Looking back up the valley before the Camino enters the outskirts of Pamplona

 Trinidad de Arre, outskirts of Pamplona. Close to here the Camino Baztan joins the Camino Frances.

Tuesday, 26 July 2016

Saints and Cynics Day 6: Burguete to Zubiri

Burguete to Zubiri 19km (157km cumulative)

It's inevitable, really. After the ecstasies of crossing the Pyrenees, the second stage of the Camino Frances has the potential to go a bit 'after the Lord Mayor's show'. For the past five days the mountains have been in the foreground, creeping ever closer until you could touch and feel them. From now and for the next three weeks they'll be in the background, on the horizon, tempting and tantalising. It's enough to make you weep.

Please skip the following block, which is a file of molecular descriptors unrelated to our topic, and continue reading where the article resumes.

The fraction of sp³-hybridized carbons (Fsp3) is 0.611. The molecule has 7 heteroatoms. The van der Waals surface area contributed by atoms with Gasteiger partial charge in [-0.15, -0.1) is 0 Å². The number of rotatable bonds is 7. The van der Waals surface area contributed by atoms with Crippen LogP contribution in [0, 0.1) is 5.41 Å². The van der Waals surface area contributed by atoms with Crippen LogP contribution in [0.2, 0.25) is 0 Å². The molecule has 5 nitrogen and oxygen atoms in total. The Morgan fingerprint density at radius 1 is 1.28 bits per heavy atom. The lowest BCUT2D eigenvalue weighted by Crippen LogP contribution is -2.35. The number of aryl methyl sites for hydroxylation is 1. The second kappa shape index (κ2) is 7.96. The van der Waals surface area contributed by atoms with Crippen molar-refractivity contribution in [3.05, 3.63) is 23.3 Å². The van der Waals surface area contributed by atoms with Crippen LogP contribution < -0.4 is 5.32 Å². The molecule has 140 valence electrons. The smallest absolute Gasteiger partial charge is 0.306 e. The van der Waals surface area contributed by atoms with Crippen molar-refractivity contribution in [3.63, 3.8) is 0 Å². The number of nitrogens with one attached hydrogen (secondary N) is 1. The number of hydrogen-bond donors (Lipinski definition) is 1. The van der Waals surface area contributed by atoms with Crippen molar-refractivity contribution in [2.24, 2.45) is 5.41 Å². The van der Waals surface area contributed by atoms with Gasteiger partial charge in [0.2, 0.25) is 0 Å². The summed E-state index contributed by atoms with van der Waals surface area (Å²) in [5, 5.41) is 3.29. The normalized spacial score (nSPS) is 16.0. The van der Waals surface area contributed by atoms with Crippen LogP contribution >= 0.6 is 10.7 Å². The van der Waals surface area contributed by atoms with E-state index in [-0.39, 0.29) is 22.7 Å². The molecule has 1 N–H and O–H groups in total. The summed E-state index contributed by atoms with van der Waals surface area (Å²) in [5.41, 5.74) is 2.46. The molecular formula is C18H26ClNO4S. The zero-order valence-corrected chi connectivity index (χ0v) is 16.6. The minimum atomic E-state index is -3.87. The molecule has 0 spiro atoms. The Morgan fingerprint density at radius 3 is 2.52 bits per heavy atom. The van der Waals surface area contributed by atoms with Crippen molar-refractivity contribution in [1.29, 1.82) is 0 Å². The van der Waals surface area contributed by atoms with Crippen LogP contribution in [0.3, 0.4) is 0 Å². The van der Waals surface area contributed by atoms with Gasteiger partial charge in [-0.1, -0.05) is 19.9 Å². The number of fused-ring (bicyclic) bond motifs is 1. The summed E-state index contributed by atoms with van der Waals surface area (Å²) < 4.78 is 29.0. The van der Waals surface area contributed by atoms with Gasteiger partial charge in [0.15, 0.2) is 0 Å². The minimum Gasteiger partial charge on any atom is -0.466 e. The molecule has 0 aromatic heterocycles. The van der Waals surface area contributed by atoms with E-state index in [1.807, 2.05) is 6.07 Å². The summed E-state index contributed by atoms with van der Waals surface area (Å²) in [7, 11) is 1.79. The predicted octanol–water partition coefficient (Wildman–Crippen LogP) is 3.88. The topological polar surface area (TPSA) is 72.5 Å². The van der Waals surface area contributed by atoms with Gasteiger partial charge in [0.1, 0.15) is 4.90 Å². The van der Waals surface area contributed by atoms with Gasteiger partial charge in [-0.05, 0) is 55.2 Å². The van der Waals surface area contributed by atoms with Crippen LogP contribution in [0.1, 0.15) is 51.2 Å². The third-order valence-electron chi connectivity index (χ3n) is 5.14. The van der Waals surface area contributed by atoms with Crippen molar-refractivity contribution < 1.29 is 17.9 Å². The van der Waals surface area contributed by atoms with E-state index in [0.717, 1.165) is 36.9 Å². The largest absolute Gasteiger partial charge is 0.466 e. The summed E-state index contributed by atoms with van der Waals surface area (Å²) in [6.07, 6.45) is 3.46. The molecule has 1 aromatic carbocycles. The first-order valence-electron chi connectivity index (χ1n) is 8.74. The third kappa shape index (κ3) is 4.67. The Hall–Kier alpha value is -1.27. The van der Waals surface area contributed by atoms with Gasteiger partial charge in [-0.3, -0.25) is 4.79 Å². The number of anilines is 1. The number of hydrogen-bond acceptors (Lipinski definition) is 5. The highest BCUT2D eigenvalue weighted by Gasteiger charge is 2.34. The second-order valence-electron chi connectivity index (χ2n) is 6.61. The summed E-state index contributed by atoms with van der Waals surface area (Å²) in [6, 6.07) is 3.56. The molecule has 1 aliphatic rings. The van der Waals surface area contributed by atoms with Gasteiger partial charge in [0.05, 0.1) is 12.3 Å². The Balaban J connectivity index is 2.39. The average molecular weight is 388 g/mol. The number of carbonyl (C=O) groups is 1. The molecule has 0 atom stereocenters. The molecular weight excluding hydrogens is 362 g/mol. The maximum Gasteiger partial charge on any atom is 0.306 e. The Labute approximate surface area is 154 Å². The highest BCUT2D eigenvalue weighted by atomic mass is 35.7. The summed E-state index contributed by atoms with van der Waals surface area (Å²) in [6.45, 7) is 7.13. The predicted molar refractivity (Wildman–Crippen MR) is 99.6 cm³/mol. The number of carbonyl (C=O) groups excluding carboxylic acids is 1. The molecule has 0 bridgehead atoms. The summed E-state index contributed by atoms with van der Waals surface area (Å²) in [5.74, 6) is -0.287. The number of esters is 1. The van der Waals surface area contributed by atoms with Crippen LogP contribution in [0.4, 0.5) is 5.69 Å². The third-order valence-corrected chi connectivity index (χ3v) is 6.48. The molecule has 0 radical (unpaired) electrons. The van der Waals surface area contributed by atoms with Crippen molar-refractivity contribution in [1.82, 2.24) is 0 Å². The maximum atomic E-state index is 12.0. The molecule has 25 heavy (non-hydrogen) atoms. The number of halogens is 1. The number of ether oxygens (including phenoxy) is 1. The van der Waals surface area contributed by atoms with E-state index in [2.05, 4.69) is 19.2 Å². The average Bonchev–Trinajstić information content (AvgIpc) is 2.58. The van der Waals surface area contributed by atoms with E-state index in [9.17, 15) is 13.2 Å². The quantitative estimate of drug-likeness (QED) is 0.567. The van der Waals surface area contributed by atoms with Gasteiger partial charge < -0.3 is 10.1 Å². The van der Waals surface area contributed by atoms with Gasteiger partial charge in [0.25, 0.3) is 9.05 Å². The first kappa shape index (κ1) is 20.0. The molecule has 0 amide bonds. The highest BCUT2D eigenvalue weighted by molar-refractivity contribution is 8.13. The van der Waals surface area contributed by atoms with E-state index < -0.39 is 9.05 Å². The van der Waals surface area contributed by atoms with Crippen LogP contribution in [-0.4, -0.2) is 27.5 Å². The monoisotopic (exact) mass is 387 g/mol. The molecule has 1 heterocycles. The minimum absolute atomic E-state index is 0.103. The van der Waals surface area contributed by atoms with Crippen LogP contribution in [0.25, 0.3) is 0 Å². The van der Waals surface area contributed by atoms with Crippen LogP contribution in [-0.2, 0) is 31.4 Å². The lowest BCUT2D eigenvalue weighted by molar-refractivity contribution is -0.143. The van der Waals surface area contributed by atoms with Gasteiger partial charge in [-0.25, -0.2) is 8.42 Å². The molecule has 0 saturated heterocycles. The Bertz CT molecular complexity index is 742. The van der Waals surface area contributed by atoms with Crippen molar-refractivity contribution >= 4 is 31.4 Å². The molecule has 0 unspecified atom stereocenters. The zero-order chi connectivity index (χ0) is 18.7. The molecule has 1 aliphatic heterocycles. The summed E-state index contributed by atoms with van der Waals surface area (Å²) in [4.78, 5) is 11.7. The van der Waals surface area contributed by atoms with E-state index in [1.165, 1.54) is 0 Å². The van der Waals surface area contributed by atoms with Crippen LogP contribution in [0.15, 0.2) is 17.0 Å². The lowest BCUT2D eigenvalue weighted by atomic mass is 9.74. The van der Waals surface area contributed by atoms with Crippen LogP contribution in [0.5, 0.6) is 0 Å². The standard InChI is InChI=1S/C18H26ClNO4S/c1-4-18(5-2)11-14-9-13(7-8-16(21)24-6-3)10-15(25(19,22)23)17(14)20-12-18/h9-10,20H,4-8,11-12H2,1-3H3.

The Road goes ever on and on ...

Back in 2012 all this was new to me and such was the intensity of the experience as I hiked across the Pyrenees that the following few days exist in my memory as little more than a blur, a landscape I could barely recall. So, four years later I was expecting ... well, not disappointment but certainly a lowering of excitement levels as the Camino filed down the Arga valley towards Pamplona and hordes of pilgrims followed its line.